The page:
Photo by Marco Pinarelli

Ayman Baalbaki, the magnetic icon of Beirut, stroking his artistic ingenuity by his presence and his work. His personal style is present in the various mediums he engages in. He is adventurous. He reconciles the precise with the chaotic.

Written by Wafa Roz, courtesy of Dalloul Art Foundation
Ayman Baalbaki aged 5 years old.
Ayman Baalbaki
aged 5 years old.

Ayman Baalbaki, a contemporary visual artist, was born in 1975 in Ras-el-Dekwaneh in Beirut, Lebanon. Originally from Adaisseh, a village in south Lebanon, his parents relocated to the Wadi Abu Jamil neighbourhood in central Beirut, where Ayman was raised. His father, Fawzi Baalbaki, and his uncle Abdelhamid Baalbaki (1940-2013) were both visual artists and educators. Also, Said, Ayman’s brother, and two of his cousins, Oussama and Hoda, are now established visual artists. Ayman finished his secondary education at the Ahlieh School in Wadi Abu Jamil in 1994[1] and then earned his diploma in fine arts from the Lebanese public University in Beirut in 1998. He did a one-year mandatory military service before moving to Paris in 2000. Ayman studied Art et Espace at the École Nationale des Arts Décoratifs (ENSAD) in Paris from 2000 to 2002 and completed his D.E.A in the art of images and contemporary art at Université Paris VIII from 2002-2003. In the summers of 2001 and 2002, Ayman attended the Ayloul Summer Academy in Amman, Jordan, a programme led by renowned Syrian- German modernist Marwan Kassab Bachi (1934-2016), who later mentored Ayman.[2]

Ayman Baalbaki aged 5 years old.
Ayman Baalbaki
aged 5 years old.


Baalbaki grew up during the Lebanese Civil War (1975- 1990). As a young boy, he witnessed shelling, snipers, destruction, and the Israeli invasion of Beirut. Wadi Abu Jamil, previously known as the Jewish quarter, became a refugee haven for Kurds and Lebanese southerners fleeing the Israeli assaults. Baalbaki and his family stayed there for nearly two decades. In 1995, they moved to Haret Hreik in the southern suburbs of Beirut.[3] Sadly, Haret Hreik was razed to the ground during the 2006 Israel-Hezbollah July war, and the Baalbakis were displaced once again.


The memory of the Lebanese Civil War is a sensitive subject for many Lebanese. The war ended with the 1989 Ta’if Accord and the 1991 amnesty law that pardoned all political crimes before that date.[4] But, Baalbaki chooses to face the past or attend to a “devoir de mémoire,’’ as he puts it. A critical and imaginative artist, Baalbaki tackles the war’s painful events with cynicism, only to underscore the absurdity of war. Baalbaki’s body of work, including painting, installation, and sculpture, revolves around themes such as collective memory, loss, displacement, and identity. Rapidly, Baalbaki earned international acclaim for his staggering hyper-expressive paintings.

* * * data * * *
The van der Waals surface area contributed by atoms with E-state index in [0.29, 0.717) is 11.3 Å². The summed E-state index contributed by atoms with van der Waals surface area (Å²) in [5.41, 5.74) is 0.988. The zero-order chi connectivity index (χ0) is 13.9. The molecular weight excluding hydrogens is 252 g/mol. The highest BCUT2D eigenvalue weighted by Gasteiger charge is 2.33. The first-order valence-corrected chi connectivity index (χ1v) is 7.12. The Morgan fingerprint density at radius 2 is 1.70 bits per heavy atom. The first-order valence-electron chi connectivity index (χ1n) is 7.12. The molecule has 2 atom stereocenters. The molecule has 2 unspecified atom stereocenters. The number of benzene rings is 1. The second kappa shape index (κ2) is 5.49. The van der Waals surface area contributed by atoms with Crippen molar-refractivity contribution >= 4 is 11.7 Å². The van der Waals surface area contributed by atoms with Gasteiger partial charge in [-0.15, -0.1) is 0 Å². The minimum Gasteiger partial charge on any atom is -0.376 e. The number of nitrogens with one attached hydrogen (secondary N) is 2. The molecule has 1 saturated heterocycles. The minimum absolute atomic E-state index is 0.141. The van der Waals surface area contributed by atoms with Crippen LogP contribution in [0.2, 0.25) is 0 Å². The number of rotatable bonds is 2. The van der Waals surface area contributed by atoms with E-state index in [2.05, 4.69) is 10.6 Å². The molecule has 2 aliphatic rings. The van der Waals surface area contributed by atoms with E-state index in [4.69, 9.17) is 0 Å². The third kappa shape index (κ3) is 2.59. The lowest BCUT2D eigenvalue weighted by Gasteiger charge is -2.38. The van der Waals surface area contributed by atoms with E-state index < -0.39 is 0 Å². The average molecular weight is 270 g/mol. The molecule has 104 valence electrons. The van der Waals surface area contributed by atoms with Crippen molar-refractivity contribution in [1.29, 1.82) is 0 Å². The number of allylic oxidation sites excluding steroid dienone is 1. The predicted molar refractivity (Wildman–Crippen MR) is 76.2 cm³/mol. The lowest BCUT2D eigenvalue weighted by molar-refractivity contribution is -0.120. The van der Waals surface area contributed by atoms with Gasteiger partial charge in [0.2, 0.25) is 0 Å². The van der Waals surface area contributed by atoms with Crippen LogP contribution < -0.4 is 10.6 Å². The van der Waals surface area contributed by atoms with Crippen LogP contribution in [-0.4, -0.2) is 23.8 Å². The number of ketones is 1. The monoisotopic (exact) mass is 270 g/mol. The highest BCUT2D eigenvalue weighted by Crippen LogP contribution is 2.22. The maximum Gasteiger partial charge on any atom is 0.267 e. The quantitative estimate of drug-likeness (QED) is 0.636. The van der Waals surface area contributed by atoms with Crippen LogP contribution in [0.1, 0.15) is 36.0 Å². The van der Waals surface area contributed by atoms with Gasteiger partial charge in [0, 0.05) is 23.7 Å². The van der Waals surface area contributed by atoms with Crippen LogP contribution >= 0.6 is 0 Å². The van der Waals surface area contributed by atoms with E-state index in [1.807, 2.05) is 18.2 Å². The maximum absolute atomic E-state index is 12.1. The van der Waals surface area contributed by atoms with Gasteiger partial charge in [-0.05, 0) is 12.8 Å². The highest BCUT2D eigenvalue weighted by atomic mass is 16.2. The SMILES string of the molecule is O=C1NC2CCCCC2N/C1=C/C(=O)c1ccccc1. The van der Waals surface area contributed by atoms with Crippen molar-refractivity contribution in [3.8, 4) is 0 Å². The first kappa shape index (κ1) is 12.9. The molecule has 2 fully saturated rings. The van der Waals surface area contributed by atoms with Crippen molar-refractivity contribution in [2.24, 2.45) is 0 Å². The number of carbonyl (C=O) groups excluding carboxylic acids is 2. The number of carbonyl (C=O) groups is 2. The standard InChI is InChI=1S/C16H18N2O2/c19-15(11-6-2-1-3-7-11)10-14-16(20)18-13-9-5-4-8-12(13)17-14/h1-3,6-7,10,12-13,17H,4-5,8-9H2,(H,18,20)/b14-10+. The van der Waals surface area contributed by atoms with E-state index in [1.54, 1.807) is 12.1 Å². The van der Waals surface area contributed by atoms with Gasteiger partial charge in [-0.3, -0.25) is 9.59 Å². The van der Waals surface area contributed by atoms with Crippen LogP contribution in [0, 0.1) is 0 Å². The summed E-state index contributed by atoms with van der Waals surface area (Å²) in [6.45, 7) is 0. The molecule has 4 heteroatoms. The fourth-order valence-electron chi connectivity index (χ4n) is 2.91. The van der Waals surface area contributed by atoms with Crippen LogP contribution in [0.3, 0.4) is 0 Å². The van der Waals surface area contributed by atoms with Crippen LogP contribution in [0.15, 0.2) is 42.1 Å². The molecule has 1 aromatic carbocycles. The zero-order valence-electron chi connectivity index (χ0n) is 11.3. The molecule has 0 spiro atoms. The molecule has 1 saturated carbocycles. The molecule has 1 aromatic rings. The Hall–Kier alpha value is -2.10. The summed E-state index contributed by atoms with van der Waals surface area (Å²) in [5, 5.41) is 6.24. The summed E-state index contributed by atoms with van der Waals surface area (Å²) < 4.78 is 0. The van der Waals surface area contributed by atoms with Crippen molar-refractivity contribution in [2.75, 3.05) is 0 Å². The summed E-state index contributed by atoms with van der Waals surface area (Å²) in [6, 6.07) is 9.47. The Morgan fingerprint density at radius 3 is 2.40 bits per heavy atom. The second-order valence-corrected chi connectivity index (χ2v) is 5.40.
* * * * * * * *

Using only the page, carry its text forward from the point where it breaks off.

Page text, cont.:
Family passport used to travel to France. Bahia Baalbaki and her four children, Zeinab (b.1972), Mohamad Said (b.1974), Ayman (b.1975) and Youmna (b.1978)
Family passport used to travel to France. Bahia Baalbaki and her four children, Zeinab (b.1972), Mohamad Said (b.1974), Ayman (b.1975) and Youmna (b.1978)

Baalbaki’s most alarming paintings are ones that depict havoc in the aftermath of war. These paintings belong to two ongoing series; one is Tammouz, which he started in 2007, as an elegy to the ravaged southern suburbs of Beirut, following the 2006 July war, and another, Contre-Jour, which he began in 2009.[5] Contre Jour is a play on words. It translates to Against Daylight in English, alluding to barbaric acts executed in broad daylight. Both series picture the destruction of individual architectural buildings in Beirut. In some of his paintings, Baalbaki depicts giant concrete bullet-riddled buildings in progressive collapse. Marked with despair and abandonment, most canvases amass crumbling ruins and debris. Baalbaki’s acrylics on canvas buildings usually occupy the centre of his canvas; black and grim like emblems of disaster. Baalbaki lightens the mood of his paintings with gaudy backgrounds toned in altered palettes of yellow, blue, green, or pink. At times, he mounts ready-made floral fabrics to the stretched canvas before he begins a piece.

Onto these flowery backdrops, Baalbaki applies paint in flat, thick, gestural brushstrokes, in an effort to re-enact modern warfare. Most paintings are untitled. Still, one is entitled Immeuble Yassine, 2010.[6] It features a ravaged building in Haret Hreik, where the Baalbakis once lived.

As a commemoration, Baalbaki paints Beirut’s civil war landmarks – famous hotels and high-rise buildings that are now peppered with shrapnel and bullets. Baalbaki